For a while now I’ve been after something lighter to drag to work that my Macbook to use during my lunchtimes. I usually don’t stray from the internet and, indeed, the same is true for my computer usage in the evening – I only really need my Macbook for development, not casual living-room surfing. Not surprisingly, then, a Chromebook has been on my agenda. This has been helped by the fact that I’ve used a friend’s, who just happens for work for Google, Chromebook and really liked the experience.

Many reviews, and commenter’s of the same reviews, struggle with deciding whether a Chromebook review should equally be a review of the OS. In this case, I think it should. You’d have to be a bit of a “power user” to get Linux working on it (in the case of this model, you can do but the trackpad, for instance, won’t work) and I’m told Windows is a no-go area. This is not designed as a general-purpose laptop but specifically to run Chrome – hence the OS needs to be an integral part of the product review.

I mentioned before that I’d been looking for a while – the reason for the delay was simply down to the Chromebook models available. Most had a feature of some kind that I didn’t want – a mechanical drive, for instance. I needed a Chromebook with an SSD, £200 price of below, around 11″ (but not below), a good keyboard, excellent battery life and a processor good enough to run a full HD video without a problem. The HP 11 Chromebook was close but I didn’t like the glossy white plastic case. The Acer C720, though, hit all the marks and for £198.99 at PC World was just the right price too.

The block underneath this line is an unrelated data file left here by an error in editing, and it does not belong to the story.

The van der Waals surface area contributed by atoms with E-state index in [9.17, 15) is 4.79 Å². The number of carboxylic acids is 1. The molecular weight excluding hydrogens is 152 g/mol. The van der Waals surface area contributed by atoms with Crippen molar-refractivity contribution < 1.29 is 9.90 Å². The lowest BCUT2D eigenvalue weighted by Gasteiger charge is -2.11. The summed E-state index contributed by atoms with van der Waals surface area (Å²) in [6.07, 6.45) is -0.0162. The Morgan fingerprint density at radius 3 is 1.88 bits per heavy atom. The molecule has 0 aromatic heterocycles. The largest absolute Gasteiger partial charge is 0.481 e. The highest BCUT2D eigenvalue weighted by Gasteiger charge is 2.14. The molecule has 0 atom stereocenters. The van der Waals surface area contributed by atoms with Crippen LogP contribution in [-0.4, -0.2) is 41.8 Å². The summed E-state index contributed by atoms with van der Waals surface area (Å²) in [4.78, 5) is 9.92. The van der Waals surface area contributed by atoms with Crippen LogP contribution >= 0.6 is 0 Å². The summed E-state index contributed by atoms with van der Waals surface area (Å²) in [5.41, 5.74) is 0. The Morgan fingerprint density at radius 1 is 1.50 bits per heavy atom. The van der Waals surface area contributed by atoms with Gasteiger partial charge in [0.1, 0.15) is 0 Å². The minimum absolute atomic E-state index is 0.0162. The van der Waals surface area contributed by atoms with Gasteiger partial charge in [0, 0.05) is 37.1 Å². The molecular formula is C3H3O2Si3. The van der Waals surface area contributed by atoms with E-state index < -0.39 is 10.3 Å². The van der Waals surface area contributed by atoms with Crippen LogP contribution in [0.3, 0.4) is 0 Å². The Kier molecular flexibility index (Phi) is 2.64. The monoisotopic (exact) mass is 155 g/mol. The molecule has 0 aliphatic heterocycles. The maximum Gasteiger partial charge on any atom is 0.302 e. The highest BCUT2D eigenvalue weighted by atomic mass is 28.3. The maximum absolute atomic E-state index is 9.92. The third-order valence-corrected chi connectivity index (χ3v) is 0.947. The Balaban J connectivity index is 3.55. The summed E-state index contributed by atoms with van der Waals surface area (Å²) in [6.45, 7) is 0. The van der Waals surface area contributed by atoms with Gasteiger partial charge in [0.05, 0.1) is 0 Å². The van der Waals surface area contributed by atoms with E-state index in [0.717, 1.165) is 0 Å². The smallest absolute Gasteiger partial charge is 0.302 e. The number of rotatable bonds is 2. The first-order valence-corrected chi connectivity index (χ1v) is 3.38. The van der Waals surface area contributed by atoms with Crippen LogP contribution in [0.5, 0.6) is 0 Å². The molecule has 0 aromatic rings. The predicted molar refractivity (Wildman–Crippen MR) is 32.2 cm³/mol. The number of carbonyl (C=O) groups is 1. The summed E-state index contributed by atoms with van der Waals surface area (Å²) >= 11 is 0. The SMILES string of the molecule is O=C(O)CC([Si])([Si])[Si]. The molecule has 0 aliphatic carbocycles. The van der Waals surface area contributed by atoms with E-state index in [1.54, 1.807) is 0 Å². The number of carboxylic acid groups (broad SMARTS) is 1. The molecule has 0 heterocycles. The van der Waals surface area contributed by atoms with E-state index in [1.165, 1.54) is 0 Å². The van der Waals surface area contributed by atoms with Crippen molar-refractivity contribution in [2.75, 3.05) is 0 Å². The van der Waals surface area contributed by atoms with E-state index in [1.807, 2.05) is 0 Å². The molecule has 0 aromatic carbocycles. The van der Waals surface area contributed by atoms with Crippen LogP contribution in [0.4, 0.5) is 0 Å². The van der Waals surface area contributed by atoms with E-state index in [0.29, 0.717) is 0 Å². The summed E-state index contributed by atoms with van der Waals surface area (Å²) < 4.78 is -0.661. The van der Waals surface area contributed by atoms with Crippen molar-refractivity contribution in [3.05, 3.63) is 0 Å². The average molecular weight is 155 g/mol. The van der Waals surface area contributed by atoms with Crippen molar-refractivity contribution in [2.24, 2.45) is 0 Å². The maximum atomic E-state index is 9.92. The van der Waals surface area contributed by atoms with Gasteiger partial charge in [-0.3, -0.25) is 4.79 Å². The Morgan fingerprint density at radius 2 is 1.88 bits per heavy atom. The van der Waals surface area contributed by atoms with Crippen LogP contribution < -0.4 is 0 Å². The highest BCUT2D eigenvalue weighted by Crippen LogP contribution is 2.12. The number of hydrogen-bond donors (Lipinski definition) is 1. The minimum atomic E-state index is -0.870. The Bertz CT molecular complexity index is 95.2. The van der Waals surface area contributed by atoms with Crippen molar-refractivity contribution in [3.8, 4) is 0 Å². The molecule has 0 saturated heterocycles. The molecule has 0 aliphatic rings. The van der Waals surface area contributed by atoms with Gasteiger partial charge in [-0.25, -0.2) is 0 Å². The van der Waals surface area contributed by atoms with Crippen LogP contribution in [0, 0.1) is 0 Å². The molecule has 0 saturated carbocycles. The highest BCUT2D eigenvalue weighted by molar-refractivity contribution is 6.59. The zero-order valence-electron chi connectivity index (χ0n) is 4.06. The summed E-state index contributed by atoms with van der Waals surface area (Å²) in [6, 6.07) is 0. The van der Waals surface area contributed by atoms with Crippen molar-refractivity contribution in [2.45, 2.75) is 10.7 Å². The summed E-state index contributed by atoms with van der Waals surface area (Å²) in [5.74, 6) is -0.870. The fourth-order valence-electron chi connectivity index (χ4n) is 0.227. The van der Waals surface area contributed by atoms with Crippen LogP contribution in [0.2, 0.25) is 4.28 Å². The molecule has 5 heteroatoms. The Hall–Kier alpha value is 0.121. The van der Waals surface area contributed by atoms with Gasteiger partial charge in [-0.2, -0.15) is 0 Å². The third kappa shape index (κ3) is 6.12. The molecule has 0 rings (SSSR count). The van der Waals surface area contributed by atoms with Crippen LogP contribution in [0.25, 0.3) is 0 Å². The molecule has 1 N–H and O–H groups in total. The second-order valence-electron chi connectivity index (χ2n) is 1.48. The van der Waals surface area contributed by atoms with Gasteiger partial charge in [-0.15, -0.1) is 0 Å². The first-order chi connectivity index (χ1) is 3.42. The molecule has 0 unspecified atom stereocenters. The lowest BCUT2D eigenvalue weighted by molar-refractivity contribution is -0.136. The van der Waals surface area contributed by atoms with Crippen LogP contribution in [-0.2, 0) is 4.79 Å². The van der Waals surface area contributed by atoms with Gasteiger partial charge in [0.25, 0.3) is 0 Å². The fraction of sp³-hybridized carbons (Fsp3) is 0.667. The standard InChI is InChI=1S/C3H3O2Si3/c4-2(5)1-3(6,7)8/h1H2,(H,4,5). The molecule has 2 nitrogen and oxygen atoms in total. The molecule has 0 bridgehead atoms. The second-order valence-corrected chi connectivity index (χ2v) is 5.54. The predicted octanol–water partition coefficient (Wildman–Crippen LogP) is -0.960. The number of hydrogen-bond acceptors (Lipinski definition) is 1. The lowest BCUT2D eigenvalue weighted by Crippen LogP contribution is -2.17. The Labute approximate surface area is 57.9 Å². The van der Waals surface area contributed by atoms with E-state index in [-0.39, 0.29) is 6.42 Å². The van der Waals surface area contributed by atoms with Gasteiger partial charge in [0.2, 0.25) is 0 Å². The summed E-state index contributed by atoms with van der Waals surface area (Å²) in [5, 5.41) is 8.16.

So, for your money you get an Intel Celeron 2955U processor, 2GB of memory and a 16GB SSD. It sports a matte 11.6″ screen, running at a pretty standard resolution of 1366×768. Battery life is quoted at 8.5 hours and it has a weight of just 1.3kg. I bought the “slate grey” version which has a lovely matt grey back, sporting the Acer and Chrome logos.

Around the outside you get a power connector (thankfully not using a micro USB phone-compatible charger, which means it can be charged a lot quicker!), SD card slot, USB 2 and USB 3 sockets, Kensington lock, HDMI and a headset socket (i.e. combined headphone and microphone). A VGA webcam is above the display. Connectivity, it supports dual-band 802.11 a/b/g/n WiFi and Bluetooth 4.0.

Taking just 7 seconds to boot from cold, this is no slouch. Full HD video runs smoothly and I’ve never saw a stutter from the device at all. Equally, those battery life figures hold out – it really does last that long (in fact, I got over 9 hours from it the first time I used it). Unlike some of the earlier Chromebooks which I found very plasticky and “cheap” feeling, this is a lot better. It’s still plastic and cheap but is screwed together a lot better and has a lot more of substantial feel to it. Some good sized rubber feet on the bottom prevent slipping too.

The keyboard is nice in use – thanks to Chrome not needing a lot of the buttons on a traditional keyboard, there’s plenty of room for full sized keys (and in some cases, bigger than “full size”). The touchpad too is nice in use – it’s no Macbook touchpad, but it’s still one of the nicer non-Apple versions that I’ve used. There are no physical buttons – you click the touchpad for a left click and do the same, but with 2 fingers, for a right click.